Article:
Bug In or Bug Out
The debate between bugging in versus bugging out is one that’s been had a thousand times, and is still debated to this day. Everyone has their own beliefs on what makes sense, and the real answer is – there is no one answer.
Whether you should bug in or bug out depends on your personal factors, and it’s a question only you can answer, and that answer could change depending on what “event” prompting the action is at-hand.
- You live in a large city with kids and a dirty nuke goes off. Obviously, you bug out.
- You live deep in the woods and an EMP hits, wiping out the grid. Obviously, you bug in.
- You live deep in the woods and a wildfire is raging toward your homestead. Obviously, you bug out.
- You’re visiting friends in a neighboring state, you’re single, no family, and an EMP hits. Here, the answer might not be so clear.
If you’re at least a semi-experienced prepper, you’ve debated these scenarios yourself, probably countless times, as you sit on the toilet staring at the tile floor, or on your commute to work wondering when traffic will finally come to a permanent standstill and you’ll have to use your preps to defend against zombie hordes.
By far, the majority of people should plan to bug in. Set yourself up to prep in place. It’s easier this way than going on the run. When you leave your home, unless you have a destination you can reach, you become a refugee. Avoid becoming a refugee at all costs!
Why I Will Bug Out – A Different Reason
Under small-scale, more likely disasters, I have no reason why I would bug out. A winter storm hits, for example. I have food, fuel, and a generator. A highly contagious disease hits that makes interacting with outsiders sketchy. My family can stay indoors for an extended period of time before needing to venture out.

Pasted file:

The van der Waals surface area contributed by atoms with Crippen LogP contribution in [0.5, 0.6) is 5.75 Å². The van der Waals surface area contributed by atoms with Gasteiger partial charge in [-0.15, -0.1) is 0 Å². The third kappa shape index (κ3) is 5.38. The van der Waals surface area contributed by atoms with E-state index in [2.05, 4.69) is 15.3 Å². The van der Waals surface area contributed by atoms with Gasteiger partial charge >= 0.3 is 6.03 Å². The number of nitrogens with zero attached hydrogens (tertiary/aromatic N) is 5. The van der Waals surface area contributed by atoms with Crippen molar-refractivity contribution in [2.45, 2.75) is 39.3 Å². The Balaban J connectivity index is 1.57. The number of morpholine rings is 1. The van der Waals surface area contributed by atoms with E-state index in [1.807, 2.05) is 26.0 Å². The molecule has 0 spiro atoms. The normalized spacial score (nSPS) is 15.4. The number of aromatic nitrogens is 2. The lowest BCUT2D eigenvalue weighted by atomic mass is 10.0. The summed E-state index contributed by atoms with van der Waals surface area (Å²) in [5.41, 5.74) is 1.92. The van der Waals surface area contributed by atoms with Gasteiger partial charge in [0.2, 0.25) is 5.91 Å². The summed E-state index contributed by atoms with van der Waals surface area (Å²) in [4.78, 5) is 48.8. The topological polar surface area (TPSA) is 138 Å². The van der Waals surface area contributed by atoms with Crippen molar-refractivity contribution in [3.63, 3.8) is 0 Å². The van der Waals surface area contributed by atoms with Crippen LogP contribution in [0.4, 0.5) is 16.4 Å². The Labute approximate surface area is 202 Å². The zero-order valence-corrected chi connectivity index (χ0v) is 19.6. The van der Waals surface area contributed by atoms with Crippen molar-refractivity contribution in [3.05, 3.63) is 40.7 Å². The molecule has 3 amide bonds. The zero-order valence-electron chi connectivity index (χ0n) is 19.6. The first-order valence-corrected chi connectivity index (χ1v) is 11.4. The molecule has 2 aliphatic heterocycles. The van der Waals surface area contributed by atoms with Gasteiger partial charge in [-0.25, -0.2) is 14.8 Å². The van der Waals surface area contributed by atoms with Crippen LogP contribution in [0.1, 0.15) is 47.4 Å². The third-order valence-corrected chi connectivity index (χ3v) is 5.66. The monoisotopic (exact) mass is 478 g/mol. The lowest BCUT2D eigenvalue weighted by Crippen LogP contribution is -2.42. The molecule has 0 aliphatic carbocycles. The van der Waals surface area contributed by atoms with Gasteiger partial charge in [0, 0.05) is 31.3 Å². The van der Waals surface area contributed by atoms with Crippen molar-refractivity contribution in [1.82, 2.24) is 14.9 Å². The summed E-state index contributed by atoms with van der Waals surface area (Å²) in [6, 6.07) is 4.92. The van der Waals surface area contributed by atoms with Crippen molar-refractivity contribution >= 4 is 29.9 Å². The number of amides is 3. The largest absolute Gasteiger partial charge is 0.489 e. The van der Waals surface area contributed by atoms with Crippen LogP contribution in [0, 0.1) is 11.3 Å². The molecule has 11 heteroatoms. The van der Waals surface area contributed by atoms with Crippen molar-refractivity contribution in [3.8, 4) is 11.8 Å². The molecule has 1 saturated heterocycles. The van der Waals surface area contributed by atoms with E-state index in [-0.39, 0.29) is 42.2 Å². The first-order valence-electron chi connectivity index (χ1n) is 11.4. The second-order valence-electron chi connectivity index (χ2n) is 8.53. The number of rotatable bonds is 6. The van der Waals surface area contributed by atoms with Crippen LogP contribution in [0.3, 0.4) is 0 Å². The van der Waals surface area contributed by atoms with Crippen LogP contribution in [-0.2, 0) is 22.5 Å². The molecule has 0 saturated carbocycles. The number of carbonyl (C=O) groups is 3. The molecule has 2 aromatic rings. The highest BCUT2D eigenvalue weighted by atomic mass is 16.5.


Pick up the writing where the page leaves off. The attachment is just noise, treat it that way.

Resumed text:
But what the more devastating scenarios, true SHTF events: an EMP that devastates the Eastern seaboard, nuclear war where no clear path back to civilized society exists, etc. In those case, I need to bug out.
All reasons should point to my bugging in, not out. I live in a peaceful suburban area. I have a stocked pantry. I have water stored. My family is here. Why risk traveling, and to what end? I have no remote cabin in the woods to disappear to.
The reason is simple – people know I’m a prepper. Yeah, you know me as “A-Poc” here, but for a variety of reasons (and it’s too late now), many of my friends know me as a prepper, and like many other preppers, I’ve heard the phrase, “If shit hits the fan, I’ll just come to your house,” more often than I’d like.
Keeping my prepping interests and activities, particularly as a blogger who has been involved in the industry for over a decade now, quiet and hidden is virtually impossible. Operational security is too late for me. Yes, I can do my best to limit outside knowledge to the extent possible, but like most preppers that will be targets WTSHTF, I will definitely be a target.
Blogging and becoming actively involved with the prepping community has come with that cost, but it’s a cost I’ve accepted in order to promote prepping. Someone’s gotta do it, right?
So while I admit the odds of a wide-scale socially disruptive event is rare, should it come, and people are scared and starving with no hope in sight, you can bet I’ll be bugging out to… that part I’ll keep to myself.